As an author and humorist, Reid Champagne is known for his absurd & sophomoric observations of everyday life. While the story of how Reid met wife Carol (after being widowed late in life) is so sweet it belongs on Hallmark, his family would argue his inept & smart-ass tendencies belong on a 2020 reboot of Grumpier Old Men.
The 10:48 to Bordeaux
I learned nothing about what the wineries of Bordeaux were famous for on my first trip to this city a year ago. I did learn something about where the wine was served, though, and it was in that same cafe that Carol and I sat now.
“So what are we going to see, since you’ve been here already? Carol asked expectantly.
I didn’t want to thoroughly disappoint her, so I replied pointlessly, “Everything.”
We did not see ‘everything’ during our two-day stay, but everything we saw was all new to me. From the church steeple I first saw and then ignored (turned out it wasn’t a steeple, but a stand-alone tower next to the church of St. Michel), to the wonderful Quinconces park and the mirror pool, Bordeaux revealed itself as a charming city in the heart of the famed Aquitaine region of France. (With the habitue of the city splashing their bare feet in that reflection pool, I renamed it, The Bordeaux Institute for the Study of Foot Fungus.)
By now, into day five and six of companion travel, I could more concretely distinguish this kind of travel from solo. As content as I’d been to just sit alone and watch the world pass by me, I was now energized by becoming part of it with someone else. A companion is not just someone to share an observation with (such as, “Reid, you missed a loop with your belt this morning.”) but to bounce an insight off of (as in, “I think the reason you’re leaving the toilet seat up so much is because of that year you lived alone.”) Companionship broadens and enriches travel without hardly being aware it’s happening at all.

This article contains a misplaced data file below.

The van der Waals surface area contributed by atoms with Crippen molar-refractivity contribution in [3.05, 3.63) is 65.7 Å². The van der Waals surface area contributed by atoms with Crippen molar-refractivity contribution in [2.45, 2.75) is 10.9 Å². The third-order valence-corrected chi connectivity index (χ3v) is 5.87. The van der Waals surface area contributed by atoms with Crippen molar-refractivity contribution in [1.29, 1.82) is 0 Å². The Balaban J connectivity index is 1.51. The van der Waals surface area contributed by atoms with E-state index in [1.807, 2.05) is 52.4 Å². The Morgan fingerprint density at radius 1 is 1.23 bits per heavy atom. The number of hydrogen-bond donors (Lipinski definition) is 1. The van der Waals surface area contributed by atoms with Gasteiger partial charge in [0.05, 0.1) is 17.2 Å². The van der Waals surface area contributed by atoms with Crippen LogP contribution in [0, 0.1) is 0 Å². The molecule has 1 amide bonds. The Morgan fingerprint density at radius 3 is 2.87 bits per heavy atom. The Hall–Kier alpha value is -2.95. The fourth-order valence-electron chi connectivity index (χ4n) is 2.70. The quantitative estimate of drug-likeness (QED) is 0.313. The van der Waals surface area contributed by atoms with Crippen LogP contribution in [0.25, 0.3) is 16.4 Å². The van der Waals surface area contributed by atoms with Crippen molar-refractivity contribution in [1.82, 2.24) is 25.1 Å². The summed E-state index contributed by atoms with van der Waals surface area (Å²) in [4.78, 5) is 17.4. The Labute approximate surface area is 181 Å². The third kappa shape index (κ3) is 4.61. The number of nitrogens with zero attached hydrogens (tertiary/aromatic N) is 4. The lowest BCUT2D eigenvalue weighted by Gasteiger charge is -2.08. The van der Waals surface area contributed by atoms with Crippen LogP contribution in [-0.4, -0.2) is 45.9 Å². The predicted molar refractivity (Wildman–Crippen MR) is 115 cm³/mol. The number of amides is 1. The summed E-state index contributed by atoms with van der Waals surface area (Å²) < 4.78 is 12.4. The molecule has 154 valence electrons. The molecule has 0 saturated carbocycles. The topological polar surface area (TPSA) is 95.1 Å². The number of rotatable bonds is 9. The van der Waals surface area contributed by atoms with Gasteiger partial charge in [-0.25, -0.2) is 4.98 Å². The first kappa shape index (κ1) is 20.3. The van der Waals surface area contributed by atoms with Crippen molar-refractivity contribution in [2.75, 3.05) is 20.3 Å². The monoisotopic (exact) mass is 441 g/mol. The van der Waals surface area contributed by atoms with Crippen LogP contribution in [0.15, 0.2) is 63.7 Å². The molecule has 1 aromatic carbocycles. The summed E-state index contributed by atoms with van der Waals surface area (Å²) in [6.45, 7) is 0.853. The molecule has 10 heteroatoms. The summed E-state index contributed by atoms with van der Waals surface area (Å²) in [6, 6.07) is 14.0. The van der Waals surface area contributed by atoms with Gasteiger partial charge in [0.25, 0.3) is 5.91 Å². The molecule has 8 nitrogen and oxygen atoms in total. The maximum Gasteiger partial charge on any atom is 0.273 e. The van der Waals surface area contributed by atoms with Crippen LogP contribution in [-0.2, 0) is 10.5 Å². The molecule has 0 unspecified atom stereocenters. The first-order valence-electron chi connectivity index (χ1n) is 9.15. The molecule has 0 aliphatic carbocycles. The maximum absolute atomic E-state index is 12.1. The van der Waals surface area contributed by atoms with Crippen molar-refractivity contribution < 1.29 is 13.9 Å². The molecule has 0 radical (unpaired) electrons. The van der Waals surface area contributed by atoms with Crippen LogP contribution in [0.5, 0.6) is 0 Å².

Carol has also shown an uncanny ability to conjure events, literally out of thin air. At a square where we’d stopped for happy hour one late afternoon, she wanted to change up the view of the passing parade of people. “I’d like a thunderstorm to open up, complete with lightning and a downpour,” she announced to the heavens. The previously partly cloudy skies suddenly opened up with great peals of thunder, and the rain caught everyone by surprise, including several lovelies who unwittingly became contestants in an impromptu wet t-shirt competition. (First prize went to a buxom Bordeauxean with a large bosom and small hands.)
It is here in Bordeaux that Carol adjusted (or is it resigned?) to my choices in accommodations. Unlike myself, Carol is somewhat uncomfortable walking along dark, narrow alleys filled with swarthy men of the blackguard demographic, with the hotel itself located across from a lingerie shop and strip bar. But in this case, the room was clean and spacious, and after Carol had piled her suitcase and my backpack in front of the door for extra security, she slept quite peacefully – her arms lovingly wrapped around me for dear life.
When we left Bordeaux, Carol was pleased that the train station was only a two-minute walk away, which we reached with a quickened pace and over-the-shoulder glances. Next stop was Arles, which was something Carol was looking forward to – until she saw the walk from the bus to the hotel was, again, up a dark, narrow alley filled with swarthy…